REALITY: Lecture Capture is a supplement, not a replacement. Most students just want to be able to review any key sections from a taught session.  Whilst it does facilitate some approaches, such as the ‘flipped classroom’, this can be done with other software as well, and there is no obligation to change teaching methods if what you are doing works well.  Most students are already happy with the way they are taught, but do find they can miss bits—lecture capture just enables them to recap.

MYTH: “If lectures are recorded, students won’t attend any more.”
REALITY: Research has already shown that lecture capture has no impact on attendance. The University still has attendance requirements, so students will still have to meet these. Studies have shown students who attend the live sessions value the interaction and feel lectures add structure to the day.

MYTH: “It means loads of extra work for lecturers because we have to remember to record the lecture, edit and upload the videos.”
REALITY: There have been, in the past, systems where the academics have had to find, edit and upload their videos. However, Panopto will manage this automatically.  You will not need to start a recording—it will happen automatically for your timetabled room. Nor will you need to upload your video. That will also happen automatically, being uploaded to your UniLearn site for your course. The only thing you may choose to do if you want is to edit the video before upload (and you have 48 hours after the lecture to do so). This is not something that we would recommend—because students can skip to the part of the lecture they need, then you can leave it entirely as recorded, but if there was anything you did want to edit out of the video, there is an option to do this.

MYTH: “My teaching will be under the spotlight. It could be used in my appraisal or for disciplinary purposes.”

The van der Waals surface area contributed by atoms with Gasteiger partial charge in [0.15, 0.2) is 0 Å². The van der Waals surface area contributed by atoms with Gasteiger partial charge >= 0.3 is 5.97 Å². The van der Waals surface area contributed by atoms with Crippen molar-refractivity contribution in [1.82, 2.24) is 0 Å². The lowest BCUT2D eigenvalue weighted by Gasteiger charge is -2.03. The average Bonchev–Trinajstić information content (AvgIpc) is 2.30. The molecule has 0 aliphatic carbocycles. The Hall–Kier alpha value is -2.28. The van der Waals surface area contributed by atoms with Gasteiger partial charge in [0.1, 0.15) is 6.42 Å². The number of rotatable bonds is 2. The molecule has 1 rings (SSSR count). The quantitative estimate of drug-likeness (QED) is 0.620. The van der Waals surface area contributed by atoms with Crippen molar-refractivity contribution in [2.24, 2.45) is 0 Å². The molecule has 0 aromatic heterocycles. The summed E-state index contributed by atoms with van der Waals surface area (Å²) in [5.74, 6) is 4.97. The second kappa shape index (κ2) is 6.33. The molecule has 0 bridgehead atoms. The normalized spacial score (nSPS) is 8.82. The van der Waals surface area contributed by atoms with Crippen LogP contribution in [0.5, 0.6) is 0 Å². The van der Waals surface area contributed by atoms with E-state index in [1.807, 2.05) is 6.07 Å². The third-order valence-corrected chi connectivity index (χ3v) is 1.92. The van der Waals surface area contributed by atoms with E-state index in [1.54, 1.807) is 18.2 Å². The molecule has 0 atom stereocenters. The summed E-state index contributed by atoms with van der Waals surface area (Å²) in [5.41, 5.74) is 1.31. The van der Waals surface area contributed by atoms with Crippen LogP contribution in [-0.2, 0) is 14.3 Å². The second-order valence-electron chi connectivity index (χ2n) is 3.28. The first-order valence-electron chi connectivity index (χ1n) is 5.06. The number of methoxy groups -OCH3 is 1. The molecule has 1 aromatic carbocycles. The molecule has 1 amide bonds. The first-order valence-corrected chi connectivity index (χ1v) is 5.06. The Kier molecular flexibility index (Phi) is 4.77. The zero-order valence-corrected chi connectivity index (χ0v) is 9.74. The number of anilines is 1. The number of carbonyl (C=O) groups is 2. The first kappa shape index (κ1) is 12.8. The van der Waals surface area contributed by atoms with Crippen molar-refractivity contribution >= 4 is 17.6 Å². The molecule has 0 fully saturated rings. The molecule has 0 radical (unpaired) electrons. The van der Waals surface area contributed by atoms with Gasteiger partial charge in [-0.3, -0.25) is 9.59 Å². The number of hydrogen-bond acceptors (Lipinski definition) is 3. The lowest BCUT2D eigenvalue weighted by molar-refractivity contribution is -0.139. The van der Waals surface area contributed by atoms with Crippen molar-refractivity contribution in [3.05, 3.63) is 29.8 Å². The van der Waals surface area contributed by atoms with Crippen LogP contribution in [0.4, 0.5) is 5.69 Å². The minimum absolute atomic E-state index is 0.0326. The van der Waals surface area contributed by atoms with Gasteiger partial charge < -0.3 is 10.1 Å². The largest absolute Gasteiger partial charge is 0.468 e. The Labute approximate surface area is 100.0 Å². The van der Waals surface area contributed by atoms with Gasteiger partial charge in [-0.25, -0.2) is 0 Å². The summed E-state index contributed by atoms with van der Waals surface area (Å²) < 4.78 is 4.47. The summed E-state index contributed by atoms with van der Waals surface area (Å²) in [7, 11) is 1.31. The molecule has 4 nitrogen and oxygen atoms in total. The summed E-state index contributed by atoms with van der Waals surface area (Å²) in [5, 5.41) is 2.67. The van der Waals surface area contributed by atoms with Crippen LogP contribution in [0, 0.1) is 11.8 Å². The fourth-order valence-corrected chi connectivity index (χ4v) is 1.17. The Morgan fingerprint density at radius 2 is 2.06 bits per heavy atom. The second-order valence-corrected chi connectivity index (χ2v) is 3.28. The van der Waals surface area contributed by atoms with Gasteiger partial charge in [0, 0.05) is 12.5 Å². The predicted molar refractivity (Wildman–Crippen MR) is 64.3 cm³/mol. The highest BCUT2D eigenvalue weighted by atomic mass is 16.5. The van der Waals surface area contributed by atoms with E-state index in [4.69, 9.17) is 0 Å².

REALITY: It is understandable to be nervous about being recorded. Very few people like hearing or seeing themselves on film. However, the system has been purchased and will be used solely for the benefit of the students. No one has an expectation that they will be 100% perfect performance pieces. Only you and your students have access to the videos. They will be stored on Panopto and Unilearn, which are both closed, passworded sites. However, there is nothing to stop you reviewing the videos yourself to reflect on your teaching style or asking a colleague to peer review a session—both these activities can be useful professional development opportunities.

MYTH: “I will just be 'tied' to the front of the class because I need to stay near the microphone.”
REALITY: This is an understandable concern. No one wants to appear ’wooden’ if their normal style is to be very active in a teaching space. For this reason, lapel microphones are available for staff to wear. Please contact IT support. 

MYTH: “It’s a waste of time and money. Students won’t bother looking at the videos.”
REALITY: It is possible to view statistics on how many times your videos have been viewed, and even to see which parts have been watched. It is true that not every student will go away and re-watch a video, but research to date has shown that videos are used by many students. They have a particularly positive impact on students of lower ability, students who have disabilities and students whose first language is not English. The system facilitates peer support. This has, in turn, led to some small improvements in retention and grades. It’s a helping hand for those who need it. The University would not be investing in a system that has no potential to improve outcomes for our students. 

MYTH: “I will be prosecuted for breach of copyright if the materials that I use are recorded.”
REALITY: In law, you can use copies of limited extracts from copyright works to illustrate points made in your lectures, providing the amount that you copy is fair and that you acknowledge the source of the extract appropriately somewhere in the course of your lecture or presentation. The fact that students can only access the recordings in UniLearn means that any copied extracts you might use are not being made more generally available to members of the public meaning that Fair Dealing is more likely to apply. Any enquiries about specific areas can be addressed to Chris Beevers (c.j.beevers@hud.ac.uk)